We’re moving slower than the virus. A new variant might evolve in the span of just a few months. But it took nearly a year to get an Omicron-specific booster to market. There’s a risk some new variant might have so many mutations that it evades the antibodies from a vaccine designed for the previous variant. In that case, the annual approach to boosting could result in an even longer gap in protection.
There are a number of ways to catch up with the virus, experts told The Daily Beast. Industry could formulate new boosters at a quicker pace—and government regulators could approve them faster.
Another approach is a vaccine you inhale instead of inject. A nasal vaccine could spur a broader and more lasting immune response, by targeting the parts of the body—the nose and throat—where SARS-CoV-2 prefers to lodge before spreading to the lungs and other organs.
There’s also the prospect of a universal “pan-coronavirus” vaccine that’s designed to induce immunity against SARS-CoV-2 and related coronaviruses, of which there are dozens.
These universal antibodies might be slightly less effective than antibodies for just one virus, but that somewhat reduced immunity should hold up even as a particular virus mutates into a radically different form. “Any potent set of antibodies that can neutralize an RNA virus like CoV-2 can select for escape mutants,” Barton Haynes, an immunologist with Duke University’s Human Vaccine Institute who is working on one universal jab, told The Daily Beast.
There are several nasal vaccines in development, including one at the University of Iowa—and around a dozen major universal vaccines in development, too. The two leading efforts are at the Coalition for Epidemic Preparedness Innovations in Norway and the U.S. National Institute of Allergy and Infectious Diseases.
But all of those efforts depend in part on government support. And the country with the deepest pockets, the United States, is closing the purse strings after years of generous support for COVID research.
Faster booster rollouts would also depend on government funding—as well as major reforms to the authorization processes in the countries whose regulators tend to lead the way. Again that means the United States, a country not necessarily known for its regulatory efficiency.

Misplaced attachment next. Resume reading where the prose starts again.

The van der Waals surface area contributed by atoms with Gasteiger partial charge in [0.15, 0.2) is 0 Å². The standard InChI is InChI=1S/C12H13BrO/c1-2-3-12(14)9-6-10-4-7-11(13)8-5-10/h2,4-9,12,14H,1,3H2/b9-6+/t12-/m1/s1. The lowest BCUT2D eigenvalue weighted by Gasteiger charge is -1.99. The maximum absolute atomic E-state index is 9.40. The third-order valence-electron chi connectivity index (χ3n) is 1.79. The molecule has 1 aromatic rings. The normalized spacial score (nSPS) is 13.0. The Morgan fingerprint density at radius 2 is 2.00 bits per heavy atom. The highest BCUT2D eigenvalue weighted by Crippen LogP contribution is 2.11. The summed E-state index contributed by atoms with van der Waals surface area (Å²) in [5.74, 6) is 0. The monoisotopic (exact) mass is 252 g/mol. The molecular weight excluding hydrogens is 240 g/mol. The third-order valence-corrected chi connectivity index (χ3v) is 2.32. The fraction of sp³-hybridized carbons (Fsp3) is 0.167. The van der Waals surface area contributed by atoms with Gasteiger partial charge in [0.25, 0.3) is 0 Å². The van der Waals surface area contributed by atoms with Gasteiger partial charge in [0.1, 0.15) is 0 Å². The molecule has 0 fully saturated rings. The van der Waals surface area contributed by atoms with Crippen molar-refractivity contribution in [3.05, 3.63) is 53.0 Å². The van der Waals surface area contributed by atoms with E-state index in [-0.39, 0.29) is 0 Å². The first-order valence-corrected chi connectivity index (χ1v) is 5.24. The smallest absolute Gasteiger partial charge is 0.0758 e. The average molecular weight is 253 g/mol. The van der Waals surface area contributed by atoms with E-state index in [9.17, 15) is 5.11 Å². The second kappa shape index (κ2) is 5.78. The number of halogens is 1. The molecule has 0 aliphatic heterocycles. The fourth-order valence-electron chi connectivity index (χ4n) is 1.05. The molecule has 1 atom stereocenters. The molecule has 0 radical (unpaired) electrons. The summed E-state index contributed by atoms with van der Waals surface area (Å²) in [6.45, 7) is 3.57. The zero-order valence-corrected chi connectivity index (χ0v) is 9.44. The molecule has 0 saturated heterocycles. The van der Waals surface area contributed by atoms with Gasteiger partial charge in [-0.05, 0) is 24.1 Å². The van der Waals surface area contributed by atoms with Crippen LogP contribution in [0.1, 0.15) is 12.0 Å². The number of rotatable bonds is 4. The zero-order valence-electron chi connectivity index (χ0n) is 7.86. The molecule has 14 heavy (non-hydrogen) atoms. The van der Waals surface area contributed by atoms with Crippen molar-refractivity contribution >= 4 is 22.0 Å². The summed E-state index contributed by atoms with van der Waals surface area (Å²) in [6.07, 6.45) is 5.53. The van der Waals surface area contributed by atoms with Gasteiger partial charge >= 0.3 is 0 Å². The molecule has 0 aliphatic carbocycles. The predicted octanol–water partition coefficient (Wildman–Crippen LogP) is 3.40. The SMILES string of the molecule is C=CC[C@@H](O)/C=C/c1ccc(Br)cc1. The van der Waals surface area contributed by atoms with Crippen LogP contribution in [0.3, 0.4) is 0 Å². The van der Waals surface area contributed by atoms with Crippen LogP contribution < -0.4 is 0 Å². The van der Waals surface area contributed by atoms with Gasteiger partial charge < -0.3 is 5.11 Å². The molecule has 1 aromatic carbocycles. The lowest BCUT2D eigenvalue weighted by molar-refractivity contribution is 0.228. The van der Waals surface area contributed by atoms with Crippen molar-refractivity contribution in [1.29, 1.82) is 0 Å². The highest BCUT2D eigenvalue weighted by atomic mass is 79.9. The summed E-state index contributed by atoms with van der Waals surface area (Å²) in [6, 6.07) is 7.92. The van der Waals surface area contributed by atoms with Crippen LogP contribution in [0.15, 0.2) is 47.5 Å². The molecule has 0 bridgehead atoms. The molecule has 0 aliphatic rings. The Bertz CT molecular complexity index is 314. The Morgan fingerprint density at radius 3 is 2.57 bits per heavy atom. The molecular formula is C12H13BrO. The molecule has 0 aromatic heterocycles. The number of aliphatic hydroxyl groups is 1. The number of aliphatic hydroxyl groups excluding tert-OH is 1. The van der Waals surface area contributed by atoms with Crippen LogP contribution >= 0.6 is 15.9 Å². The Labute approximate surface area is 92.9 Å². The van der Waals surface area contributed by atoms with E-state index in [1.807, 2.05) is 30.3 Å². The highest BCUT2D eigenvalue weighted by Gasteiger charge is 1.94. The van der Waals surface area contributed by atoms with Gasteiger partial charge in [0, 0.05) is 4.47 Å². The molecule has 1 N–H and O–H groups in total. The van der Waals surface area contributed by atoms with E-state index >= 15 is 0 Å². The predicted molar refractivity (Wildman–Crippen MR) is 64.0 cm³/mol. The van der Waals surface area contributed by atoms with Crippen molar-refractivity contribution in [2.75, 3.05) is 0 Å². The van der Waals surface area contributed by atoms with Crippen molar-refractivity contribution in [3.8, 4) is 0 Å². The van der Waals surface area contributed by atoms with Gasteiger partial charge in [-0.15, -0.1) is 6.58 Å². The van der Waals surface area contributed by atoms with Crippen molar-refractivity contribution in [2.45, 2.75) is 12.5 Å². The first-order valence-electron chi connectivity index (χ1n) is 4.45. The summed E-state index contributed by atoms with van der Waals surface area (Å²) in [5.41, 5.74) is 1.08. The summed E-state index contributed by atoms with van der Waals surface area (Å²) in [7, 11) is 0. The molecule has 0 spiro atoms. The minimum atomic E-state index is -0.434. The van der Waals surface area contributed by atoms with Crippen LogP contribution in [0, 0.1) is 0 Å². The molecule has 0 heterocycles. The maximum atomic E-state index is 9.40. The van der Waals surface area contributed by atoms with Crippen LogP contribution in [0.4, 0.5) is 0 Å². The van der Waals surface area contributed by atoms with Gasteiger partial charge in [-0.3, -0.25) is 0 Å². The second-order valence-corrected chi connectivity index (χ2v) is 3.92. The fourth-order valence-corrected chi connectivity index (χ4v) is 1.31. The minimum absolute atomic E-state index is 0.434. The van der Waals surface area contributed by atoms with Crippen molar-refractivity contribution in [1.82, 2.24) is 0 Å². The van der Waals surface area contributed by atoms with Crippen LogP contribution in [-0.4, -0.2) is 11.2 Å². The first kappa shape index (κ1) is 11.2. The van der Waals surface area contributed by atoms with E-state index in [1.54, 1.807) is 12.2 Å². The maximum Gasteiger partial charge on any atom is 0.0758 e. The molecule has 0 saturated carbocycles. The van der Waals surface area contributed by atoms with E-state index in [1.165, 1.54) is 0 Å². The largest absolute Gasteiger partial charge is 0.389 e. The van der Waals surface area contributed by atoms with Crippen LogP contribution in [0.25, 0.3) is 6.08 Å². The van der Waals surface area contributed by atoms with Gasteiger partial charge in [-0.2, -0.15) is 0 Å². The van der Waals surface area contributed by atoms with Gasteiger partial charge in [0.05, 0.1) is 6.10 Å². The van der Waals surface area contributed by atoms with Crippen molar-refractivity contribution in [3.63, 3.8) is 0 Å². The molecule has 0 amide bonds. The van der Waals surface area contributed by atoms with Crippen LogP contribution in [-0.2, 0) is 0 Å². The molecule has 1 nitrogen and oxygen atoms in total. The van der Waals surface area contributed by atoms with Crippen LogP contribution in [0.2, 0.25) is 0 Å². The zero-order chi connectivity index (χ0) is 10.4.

But there’s an even bigger obstacle. Vaccine and booster uptake has plateaued all over the world as the pandemic grinds toward its fourth year and fatigue sets in. In the U.S., just a quarter of people ages 50 to 64 got the first two boosters. Even if industry rolled out a fresh booster every few months and regulators swiftly approved it, would enough people get jabbed fast enough to slow the virus’s transmission?
Lawler said he’s skeptical. “The issue is that we will likely have very poor uptake of the new vaccines. Every booster dose has had diminishing uptake.”
Government messaging might help, but that too depends on funding that’s becoming scarcer. “We need an advocacy program to get people to accept annual or regular boosters, but so far that’s not happening,” Hotez said.
So the world is settling into an annual approach to COVID, but without the tools to make sure an annual strategy works. That’s not necessarily a huge problem right now, as billions of people still have antibodies from past infection.
But as those antibodies fade, we’ll face a choice. Induce antibodies with better and faster vaccines, or endure another huge wave of infections.
The alternative—pretending COVID is just going to go away—is naive. “I am truly puzzled at the widely-held assumption that the pandemic future is bright,” Lawler said. “This repeats the exact same errors in foresight we collectively exhibited for the past two years. I suppose I should have learned by now that we don’t learn.”